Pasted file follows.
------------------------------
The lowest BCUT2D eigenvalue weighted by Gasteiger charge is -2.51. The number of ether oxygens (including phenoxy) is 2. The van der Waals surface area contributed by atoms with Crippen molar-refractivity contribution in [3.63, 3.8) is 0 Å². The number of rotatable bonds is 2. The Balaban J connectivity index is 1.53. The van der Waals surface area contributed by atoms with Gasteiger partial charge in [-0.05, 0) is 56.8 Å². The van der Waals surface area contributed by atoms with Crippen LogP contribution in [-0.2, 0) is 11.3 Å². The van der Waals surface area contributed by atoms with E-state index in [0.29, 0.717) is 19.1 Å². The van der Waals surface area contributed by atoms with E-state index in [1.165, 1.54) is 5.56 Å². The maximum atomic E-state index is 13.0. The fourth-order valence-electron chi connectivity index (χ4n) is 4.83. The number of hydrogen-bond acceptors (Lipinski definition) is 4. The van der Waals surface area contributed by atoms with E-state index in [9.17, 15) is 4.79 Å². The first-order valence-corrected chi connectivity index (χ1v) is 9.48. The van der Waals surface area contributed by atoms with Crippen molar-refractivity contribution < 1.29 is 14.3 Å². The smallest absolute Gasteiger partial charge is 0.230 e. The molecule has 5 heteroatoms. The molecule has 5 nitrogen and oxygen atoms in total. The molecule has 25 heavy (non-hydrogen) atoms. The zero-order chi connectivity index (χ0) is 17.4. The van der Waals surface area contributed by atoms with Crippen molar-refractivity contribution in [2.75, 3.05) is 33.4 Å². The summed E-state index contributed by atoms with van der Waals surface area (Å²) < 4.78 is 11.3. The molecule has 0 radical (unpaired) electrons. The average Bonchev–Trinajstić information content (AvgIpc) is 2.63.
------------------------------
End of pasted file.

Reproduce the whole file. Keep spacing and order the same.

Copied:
The lowest BCUT2D eigenvalue weighted by Gasteiger charge is -2.51. The number of ether oxygens (including phenoxy) is 2. The van der Waals surface area contributed by atoms with Crippen molar-refractivity contribution in [3.63, 3.8) is 0 Å². The number of rotatable bonds is 2. The Balaban J connectivity index is 1.53. The van der Waals surface area contributed by atoms with Gasteiger partial charge in [-0.05, 0) is 56.8 Å². The van der Waals surface area contributed by atoms with Crippen LogP contribution in [-0.2, 0) is 11.3 Å². The van der Waals surface area contributed by atoms with E-state index in [0.29, 0.717) is 19.1 Å². The van der Waals surface area contributed by atoms with E-state index in [1.165, 1.54) is 5.56 Å². The maximum atomic E-state index is 13.0. The fourth-order valence-electron chi connectivity index (χ4n) is 4.83. The number of hydrogen-bond acceptors (Lipinski definition) is 4. The van der Waals surface area contributed by atoms with E-state index in [9.17, 15) is 4.79 Å². The first-order valence-corrected chi connectivity index (χ1v) is 9.48. The van der Waals surface area contributed by atoms with Crippen molar-refractivity contribution < 1.29 is 14.3 Å². The smallest absolute Gasteiger partial charge is 0.230 e. The molecule has 5 heteroatoms. The molecule has 5 nitrogen and oxygen atoms in total. The molecule has 25 heavy (non-hydrogen) atoms. The zero-order chi connectivity index (χ0) is 17.4. The van der Waals surface area contributed by atoms with Crippen molar-refractivity contribution in [2.75, 3.05) is 33.4 Å². The summed E-state index contributed by atoms with van der Waals surface area (Å²) < 4.78 is 11.3. The molecule has 0 radical (unpaired) electrons. The average Bonchev–Trinajstić information content (AvgIpc) is 2.63.